Are the Chinese Giving Up on Motordom?
There’s an important story here: the one being told, and the one implied.
Bloomberg yesterday reported that China to Boost Urban Transport as City Congestion Worsens:
The government will support the development of environmentally friendly urban transport systems and offer tax breaks and fuel subsidies for mass transit vehicles, according to a statement by the State Council, or cabinet, posted on the central government’s website on Jan. 5. …
Li Keqiang, No 2 in the ruling Communist Party’s hierarchy, is championing urbanization as a new growth engine that will boost incomes and consumption. The focus on improving public transport comes as the government faces growing discontent over pollution that’s caused partly by surging car ownership.
I have never understood why China committed itself to Motordom in the first place: the development of a massive automobile industry, promotion of cars to the rising middle-class, and a huge expansion of its motorway system, along with all the auto-dependent urban form that went along with it.
It couldn’t possibly work. A back-of-the-envelope calculation, comparing the amount of road space, current and projected, with the increase in vehicle use, would result almost immediately in totally congested cities. Which is pretty much what happened.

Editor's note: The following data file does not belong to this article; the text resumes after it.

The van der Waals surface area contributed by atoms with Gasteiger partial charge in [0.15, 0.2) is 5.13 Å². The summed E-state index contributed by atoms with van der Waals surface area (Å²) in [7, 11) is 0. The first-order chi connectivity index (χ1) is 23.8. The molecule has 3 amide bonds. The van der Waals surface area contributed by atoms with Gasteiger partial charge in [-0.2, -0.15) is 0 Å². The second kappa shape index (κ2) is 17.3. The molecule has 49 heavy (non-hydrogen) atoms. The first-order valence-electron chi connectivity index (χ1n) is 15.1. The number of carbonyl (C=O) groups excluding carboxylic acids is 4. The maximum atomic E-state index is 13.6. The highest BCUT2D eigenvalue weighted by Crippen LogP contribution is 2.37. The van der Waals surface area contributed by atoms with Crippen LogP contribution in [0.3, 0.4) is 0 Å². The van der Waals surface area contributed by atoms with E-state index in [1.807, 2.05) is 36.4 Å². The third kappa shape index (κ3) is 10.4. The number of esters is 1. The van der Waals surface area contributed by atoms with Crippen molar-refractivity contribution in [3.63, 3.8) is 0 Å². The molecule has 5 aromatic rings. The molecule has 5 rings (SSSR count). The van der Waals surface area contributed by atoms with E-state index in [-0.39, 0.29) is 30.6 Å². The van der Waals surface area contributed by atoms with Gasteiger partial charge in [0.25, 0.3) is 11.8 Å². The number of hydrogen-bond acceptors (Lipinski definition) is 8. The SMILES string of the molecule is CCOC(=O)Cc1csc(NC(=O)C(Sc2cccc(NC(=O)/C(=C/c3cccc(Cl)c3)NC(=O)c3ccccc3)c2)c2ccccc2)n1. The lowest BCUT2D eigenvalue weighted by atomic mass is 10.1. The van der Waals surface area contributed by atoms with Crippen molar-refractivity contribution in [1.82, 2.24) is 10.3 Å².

Their planning did call for a huge increase in rapid-transit rail capacity – and they achieved astonishing results. Some of the major cities also recognized the inevitable:
Beijing put four subway routes into operation on Dec. 30, bringing the number of lines in the Chinese capital to 16. The city, with a population of more than 20 million, already caps the number of new auto registrations and limits the use of private vehicles on designated days based on their license plate numbers. The government is planning to build a road-congestion charging system, the city’s transport commission said in August.
But it wasn’t enough. So now the commitment is to more transit expansion – with more emphasis on buses – and (this will be the test) constraints on car use:
The government will aim to make public services the “dominant” form of transport in urban areas and boost the use of electric vehicles such as buses and street cars in addition to rail transit, it said.
Special shuttle services, including airport and school buses, will be allowed to use public transport lanes and parking may be banned in congested areas. Local authorities should aim to put a bus stop every 500 meters in city centers, according to the statement.
The government will encourage the development of smart cards and mobile payment systems, and initiatives such as increasing the use of vehicle rental and better taxi-booking facilities will be supported.
I doubt there will be any reduction in auto manufacturing and sales, however. So the next story will be the one to watch: Can the Chinese actually reject Motordom?